For the past two thousand years, Christians around the world have taken this example quite seriously. The Church has been causing scandals for two thousand years. The first Christians often gave up family connections, promises of wealth, and powerful jobs in order to follow Jesus. Monks and nuns like Francis and Clare made lives out of devotion and service to the poor. Even in our own recent memory, Christians like Martin Luther King, Jr. and Desmond Tutu scandalized the world by saying that all races and peoples are made in God’s image. Following the example of Jesus in the synagogue at Nazareth, Christians have created scandals.

Over the past two weeks, I have had the privilege of sitting down with dozens of you at our Meet Your Rector gatherings. In the course of those gatherings, I have shared with you my spiritual story – how I was first called to be a Christian and then later how God called me to be a priest. And I have asked all of you to share your stories, to reflect on how God has acted in your lives.

For many of us, including me, following God was scandalous. You have heard about the stir I caused when I announced that I wanted to become a priest. And I have heard your stories about God stepping into your lives in the most beautiful and strangest of ways. You have shared how you scandalized your family by leaving one church and joining another. I have heard how your spouses were scandalized when you said that you would follow Jesus. Again and again, you, the people of Holy Comforter, have told me how you have scandalized family and friends by saying that this crazy thing we call Christianity is worth living for, worth dying for. As Jesus sat in the synagogue at Nazareth proclaiming God’s kingdom, he scandalized the people he knew the best. You all are not so different. You have sat among your closest loved ones and caused a stir by choosing to follow this carpenter from the backwater of the Roman Empire.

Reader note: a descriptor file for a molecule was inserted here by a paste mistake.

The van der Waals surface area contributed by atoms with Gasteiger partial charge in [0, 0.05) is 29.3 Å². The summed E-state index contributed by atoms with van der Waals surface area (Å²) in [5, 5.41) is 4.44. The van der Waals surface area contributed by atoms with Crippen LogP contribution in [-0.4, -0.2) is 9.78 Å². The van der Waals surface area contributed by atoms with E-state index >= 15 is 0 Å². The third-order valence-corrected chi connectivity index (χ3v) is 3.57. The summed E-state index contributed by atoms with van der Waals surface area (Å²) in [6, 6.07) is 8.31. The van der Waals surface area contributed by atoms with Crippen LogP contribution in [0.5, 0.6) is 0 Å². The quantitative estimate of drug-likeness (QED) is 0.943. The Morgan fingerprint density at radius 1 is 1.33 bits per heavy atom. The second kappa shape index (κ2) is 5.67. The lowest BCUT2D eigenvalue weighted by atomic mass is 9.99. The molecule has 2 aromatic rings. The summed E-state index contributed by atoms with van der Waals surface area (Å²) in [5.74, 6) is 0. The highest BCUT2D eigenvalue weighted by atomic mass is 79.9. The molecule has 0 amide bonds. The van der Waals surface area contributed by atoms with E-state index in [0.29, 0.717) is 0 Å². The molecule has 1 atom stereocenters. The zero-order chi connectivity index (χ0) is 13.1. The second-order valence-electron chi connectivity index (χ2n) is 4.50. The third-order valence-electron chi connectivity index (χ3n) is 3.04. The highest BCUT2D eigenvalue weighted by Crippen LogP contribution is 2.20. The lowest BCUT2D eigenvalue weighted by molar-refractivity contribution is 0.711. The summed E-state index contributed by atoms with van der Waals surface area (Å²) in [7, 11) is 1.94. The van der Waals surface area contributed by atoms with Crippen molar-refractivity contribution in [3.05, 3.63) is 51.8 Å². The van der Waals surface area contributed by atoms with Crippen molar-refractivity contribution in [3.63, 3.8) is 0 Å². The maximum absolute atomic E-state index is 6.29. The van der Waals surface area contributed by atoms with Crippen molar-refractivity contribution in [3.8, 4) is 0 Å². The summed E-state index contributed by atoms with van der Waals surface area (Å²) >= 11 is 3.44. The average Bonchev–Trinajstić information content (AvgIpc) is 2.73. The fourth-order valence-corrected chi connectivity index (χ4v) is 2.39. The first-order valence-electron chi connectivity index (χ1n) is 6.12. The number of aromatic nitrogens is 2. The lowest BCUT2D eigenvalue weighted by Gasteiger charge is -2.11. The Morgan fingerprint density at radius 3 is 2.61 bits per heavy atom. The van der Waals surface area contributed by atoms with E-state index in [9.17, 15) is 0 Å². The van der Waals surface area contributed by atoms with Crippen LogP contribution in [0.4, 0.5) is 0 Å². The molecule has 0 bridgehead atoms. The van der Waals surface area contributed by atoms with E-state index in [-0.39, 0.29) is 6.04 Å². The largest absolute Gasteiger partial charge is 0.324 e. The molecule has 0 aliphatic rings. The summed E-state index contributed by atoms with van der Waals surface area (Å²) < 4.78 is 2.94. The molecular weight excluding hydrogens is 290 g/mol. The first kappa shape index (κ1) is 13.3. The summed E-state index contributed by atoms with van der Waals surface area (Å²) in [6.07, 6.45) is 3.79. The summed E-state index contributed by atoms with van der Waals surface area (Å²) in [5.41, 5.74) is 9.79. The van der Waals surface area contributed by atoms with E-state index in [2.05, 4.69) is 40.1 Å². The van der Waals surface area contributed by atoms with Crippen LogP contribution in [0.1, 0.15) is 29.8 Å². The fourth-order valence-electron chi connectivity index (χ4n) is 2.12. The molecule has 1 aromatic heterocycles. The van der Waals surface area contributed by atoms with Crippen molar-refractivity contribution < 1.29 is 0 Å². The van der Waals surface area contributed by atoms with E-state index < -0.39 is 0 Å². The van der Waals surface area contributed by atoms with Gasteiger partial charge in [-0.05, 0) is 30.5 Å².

So what I have to say is this: don’t be ashamed. Don’t be ashamed of your story. Don’t be ashamed of your relationship with God. That relationship may be rocky, that relationship might be wonderful. Whatever it is, just don’t be ashamed of it. When you talk about your life with Jesus, you might upset some people. You may scandalize them. You may scandalize them by sharing a story about how Jesus got you through a tough time. You may offend them when you say there was a time in your life when is was hard to love God. Don’t be ashamed of your story. The real tragedy would be if you weren’t honest with God and with yourself.

Americans love a good scandal. Tom Cruise and Katie Holmes have kept the news cycle buzzing for weeks. But long before movie stars and Hollywood celebrities, Jesus caused a scandal of his own in Nazareth. And for twenty centuries now Christians have been causing scandals in the Lord’s name. Now it is your turn. Be bold. Be brave. Learn a lesson from People magazine and National Enquirer. Publish your scandalous story with Jesus on the cover of your life. Let the world know about this scandalous person named Jesus.

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One thought on “Scandalous

  1. What i learned in church today…tom and katie broke up….i was blissfully unaware…would rather follow a scandalous Lord then a scandalous couple.